Flying under the radar in the 2017 tax reform package was a sleeper provision that authorized the designation of “opportunity zones” and the creation of “opportunity funds.” This versatile program has the potential to stabilize and revitalize distressed neighborhoods and surrounding communities by unlocking private investment capital through a series of tax benefits.
The provision allows individual and corporate investors to defer capital gains tax until 2026 if those gains are reinvested into new construction or major rehabilitation of projects in economically depressed areas via designated opportunity funds. If held for five years, the original amount of capital gains tax due is reduced by 10%; if held for seven years it is reduced by an additional 5%. If the investment is held for at least ten years, gains on the invested amount accrue tax-free.
Estimates suggest that $6.1 trillion of unrealized capital gains is held by American households ($3.8 trillion) and American corporations ($2.3 trillion). Getting to that capital will be a bit trickier. Much of the money is disaggregated across individual accounts managed across myriad institutions and platforms.
At least 90 percent of the assets in such funds must be invested in government-designated low-income zones. The governor of each state was able to designate up to 25 percent of the state’s low-income communities (LIC) as opportunity zones. Up to 5 percent of the designated zones could be contiguous to LIC tracts. The zones are designed to be in areas that have a poverty rate of at least 20 percent or that have a median income that does not exceed 80 percent of the metropolitan area’s median income. The final designations were made in spring 2018. In total, 8,700 opportunity zones were chosen by state governors and approved by the U.S. Department of the Treasury. These zones range from a few blocks in large metro areas to entire municipalities in some rural states. The Treasury Department has indicated that no additional opportunity zones will be added.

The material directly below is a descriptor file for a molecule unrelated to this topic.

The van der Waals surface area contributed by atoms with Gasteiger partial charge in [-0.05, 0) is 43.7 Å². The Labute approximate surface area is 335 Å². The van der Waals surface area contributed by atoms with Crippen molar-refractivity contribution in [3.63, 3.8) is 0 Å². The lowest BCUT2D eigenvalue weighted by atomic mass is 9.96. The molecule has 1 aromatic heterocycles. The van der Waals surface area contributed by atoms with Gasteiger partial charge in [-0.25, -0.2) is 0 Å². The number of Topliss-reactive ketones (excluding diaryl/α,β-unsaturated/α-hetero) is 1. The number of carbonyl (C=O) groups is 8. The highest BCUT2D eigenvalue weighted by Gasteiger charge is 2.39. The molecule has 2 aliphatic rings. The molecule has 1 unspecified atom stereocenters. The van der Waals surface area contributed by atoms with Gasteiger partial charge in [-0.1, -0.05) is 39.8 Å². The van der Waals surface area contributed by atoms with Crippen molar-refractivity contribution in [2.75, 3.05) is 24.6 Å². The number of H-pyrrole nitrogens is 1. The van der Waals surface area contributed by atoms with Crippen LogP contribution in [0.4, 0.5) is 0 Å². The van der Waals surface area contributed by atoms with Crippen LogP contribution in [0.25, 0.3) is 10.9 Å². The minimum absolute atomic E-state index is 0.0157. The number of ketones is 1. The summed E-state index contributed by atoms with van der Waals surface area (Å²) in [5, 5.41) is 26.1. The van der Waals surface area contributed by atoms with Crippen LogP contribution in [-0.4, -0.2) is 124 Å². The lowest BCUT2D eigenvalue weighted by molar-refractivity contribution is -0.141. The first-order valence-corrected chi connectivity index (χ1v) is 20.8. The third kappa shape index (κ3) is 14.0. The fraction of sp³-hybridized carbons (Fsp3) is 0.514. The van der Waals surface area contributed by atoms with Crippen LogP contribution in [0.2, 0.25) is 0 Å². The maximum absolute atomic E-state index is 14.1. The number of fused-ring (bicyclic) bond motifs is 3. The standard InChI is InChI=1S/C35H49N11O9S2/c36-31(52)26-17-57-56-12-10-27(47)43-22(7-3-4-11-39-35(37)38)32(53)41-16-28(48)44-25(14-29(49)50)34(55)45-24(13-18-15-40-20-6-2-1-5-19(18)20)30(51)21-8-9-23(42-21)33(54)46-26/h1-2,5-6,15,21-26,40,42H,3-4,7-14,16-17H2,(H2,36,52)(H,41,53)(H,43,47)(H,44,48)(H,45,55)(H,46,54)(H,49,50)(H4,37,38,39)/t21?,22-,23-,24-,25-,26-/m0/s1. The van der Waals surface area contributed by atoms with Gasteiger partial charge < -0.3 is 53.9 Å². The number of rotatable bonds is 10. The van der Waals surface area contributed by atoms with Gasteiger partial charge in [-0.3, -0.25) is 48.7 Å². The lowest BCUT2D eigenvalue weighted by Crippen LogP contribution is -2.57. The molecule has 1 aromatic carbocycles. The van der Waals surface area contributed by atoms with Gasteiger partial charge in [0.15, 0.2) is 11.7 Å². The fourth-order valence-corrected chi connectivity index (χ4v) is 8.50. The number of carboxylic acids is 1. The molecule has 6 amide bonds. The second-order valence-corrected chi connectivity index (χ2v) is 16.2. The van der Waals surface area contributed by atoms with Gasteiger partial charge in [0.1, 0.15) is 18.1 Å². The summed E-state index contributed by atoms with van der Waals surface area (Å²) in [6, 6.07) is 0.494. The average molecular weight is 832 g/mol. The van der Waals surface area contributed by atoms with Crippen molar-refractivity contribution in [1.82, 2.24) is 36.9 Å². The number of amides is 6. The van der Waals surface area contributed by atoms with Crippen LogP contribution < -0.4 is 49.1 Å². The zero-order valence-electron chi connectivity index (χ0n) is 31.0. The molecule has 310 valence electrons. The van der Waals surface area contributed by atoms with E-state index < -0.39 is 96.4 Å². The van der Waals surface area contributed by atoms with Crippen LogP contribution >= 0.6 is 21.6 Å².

The expectation is that the added tax incentives will make investment in these disadvantaged areas just a little more enticing and add another option to the capital stack. Concerns exist that the investment capital that may come flooding in also has the potential to push out residents and achieve value primarily for investors. It is expected that states and local communities will provide guidelines to ensure that the objectives of affordable housing, strong neighborhoods, and vibrant, diverse, and sustainable communities are met.
As of the third week in August 2018, final rules from the Treasury Department were still pending.